amended in 1988, requires us to provide the public notice and an 
opportunity for public review and comment during recovery plan 
development. We provided the draft copperbelly water snake recovery 
plan to the public and solicited comments from September 6, 2007, 
through November 5, 2007 (72 FR 51242). We considered information 
received during the public comment period and information from peer 
reviewers in our preparation of the recovery plan, and also summarized 
that information in Appendix E of this approved recovery plan.
    We listed the copperbelly water snake northern DPS as threatened on 
January 29, 1997 (62 FR 4183). The northern DPS occurs in Michigan, 
Indiana, and Ohio, north of 40 degrees north latitude. The current 
distribution of the copperbelly water snake is limited to only five, 
very small scattered and isolated populations in south central 
Michigan, northeastern Indiana, and northwestern Ohio. Surveys indicate 
that the species is in decline throughout these areas.
    Copperbelly water snakes have both wetland and terrestrial habitat 
requirements. The species is associated with wetland complexes 
characterized by a preponderance of shallow wetlands, many of which 
draw down seasonally. Such complexes may predominantly occur as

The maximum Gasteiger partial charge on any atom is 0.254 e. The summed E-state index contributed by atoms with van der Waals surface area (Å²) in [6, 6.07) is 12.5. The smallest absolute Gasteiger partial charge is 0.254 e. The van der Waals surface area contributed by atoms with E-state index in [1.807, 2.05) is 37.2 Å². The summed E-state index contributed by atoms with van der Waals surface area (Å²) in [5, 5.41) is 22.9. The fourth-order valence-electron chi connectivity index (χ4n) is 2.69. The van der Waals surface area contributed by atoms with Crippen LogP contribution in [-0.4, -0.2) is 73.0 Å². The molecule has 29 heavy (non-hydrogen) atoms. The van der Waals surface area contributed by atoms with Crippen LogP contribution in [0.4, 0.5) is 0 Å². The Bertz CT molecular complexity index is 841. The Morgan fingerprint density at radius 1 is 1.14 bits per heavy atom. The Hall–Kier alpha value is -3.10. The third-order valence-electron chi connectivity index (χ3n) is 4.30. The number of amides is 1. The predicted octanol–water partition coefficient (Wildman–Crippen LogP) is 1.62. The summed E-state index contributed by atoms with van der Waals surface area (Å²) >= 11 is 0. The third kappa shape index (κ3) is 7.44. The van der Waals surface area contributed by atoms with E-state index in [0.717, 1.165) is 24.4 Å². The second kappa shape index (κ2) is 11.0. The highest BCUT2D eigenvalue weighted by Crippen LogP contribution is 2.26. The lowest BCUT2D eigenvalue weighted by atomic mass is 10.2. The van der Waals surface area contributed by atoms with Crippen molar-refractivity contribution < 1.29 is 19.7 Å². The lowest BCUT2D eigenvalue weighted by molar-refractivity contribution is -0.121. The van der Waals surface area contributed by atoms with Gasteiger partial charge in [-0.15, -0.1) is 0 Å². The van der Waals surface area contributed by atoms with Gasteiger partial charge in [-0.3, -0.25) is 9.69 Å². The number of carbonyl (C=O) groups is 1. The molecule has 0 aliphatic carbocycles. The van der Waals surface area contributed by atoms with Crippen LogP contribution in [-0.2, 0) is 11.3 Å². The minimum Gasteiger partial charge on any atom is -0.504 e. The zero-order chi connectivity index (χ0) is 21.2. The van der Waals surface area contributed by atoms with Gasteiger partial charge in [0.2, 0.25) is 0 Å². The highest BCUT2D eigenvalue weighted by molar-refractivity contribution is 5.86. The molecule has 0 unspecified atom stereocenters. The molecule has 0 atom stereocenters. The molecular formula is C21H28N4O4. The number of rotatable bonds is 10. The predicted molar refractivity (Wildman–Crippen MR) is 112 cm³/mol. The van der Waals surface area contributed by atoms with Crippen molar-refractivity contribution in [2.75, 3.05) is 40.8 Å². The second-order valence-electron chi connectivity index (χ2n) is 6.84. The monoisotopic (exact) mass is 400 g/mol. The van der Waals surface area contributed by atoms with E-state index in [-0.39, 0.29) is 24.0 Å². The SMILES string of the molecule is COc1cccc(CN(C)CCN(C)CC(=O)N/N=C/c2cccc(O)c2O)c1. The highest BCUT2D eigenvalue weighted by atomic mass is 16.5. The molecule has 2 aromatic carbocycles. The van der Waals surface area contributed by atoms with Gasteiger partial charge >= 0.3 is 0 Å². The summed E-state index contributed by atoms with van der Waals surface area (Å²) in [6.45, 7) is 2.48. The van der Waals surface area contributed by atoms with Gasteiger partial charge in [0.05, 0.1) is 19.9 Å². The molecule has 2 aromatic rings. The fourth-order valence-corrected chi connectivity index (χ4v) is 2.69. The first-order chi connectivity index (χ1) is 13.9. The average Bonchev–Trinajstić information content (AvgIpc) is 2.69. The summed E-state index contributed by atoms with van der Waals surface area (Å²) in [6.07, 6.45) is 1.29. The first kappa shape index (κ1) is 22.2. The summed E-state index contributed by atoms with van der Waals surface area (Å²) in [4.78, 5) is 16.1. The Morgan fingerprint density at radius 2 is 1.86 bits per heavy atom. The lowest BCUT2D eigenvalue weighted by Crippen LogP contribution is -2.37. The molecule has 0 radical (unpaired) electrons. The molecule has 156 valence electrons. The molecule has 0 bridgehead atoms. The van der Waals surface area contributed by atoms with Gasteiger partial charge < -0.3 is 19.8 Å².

isolated wetlands distributed in a forested upland matrix, floodplain 
wetlands fed by seasonal flooding, or a combination of both. Fishless 
wetlands, suitable for high anuran (frog and toad) productivity, are 
required to provide habitat and a suitable prey base.
    The copperbelly water snake northern DPS is threatened by habitat 
loss and fragmentation, human persecution, inadequate habitat 
management, and road crossings. The principal limiting factor for this 
species is the availability of wetland/upland habitat complexes of 
sufficient size. Individuals move hundreds of meters or more between 
wetlands and routinely use multiple wetlands over the course of an 
active season. They also spend substantial periods of time in upland 
habitat aestivating, foraging, and shedding. Populations may require 
many hundreds of hectares of contiguous habitat in order to persist.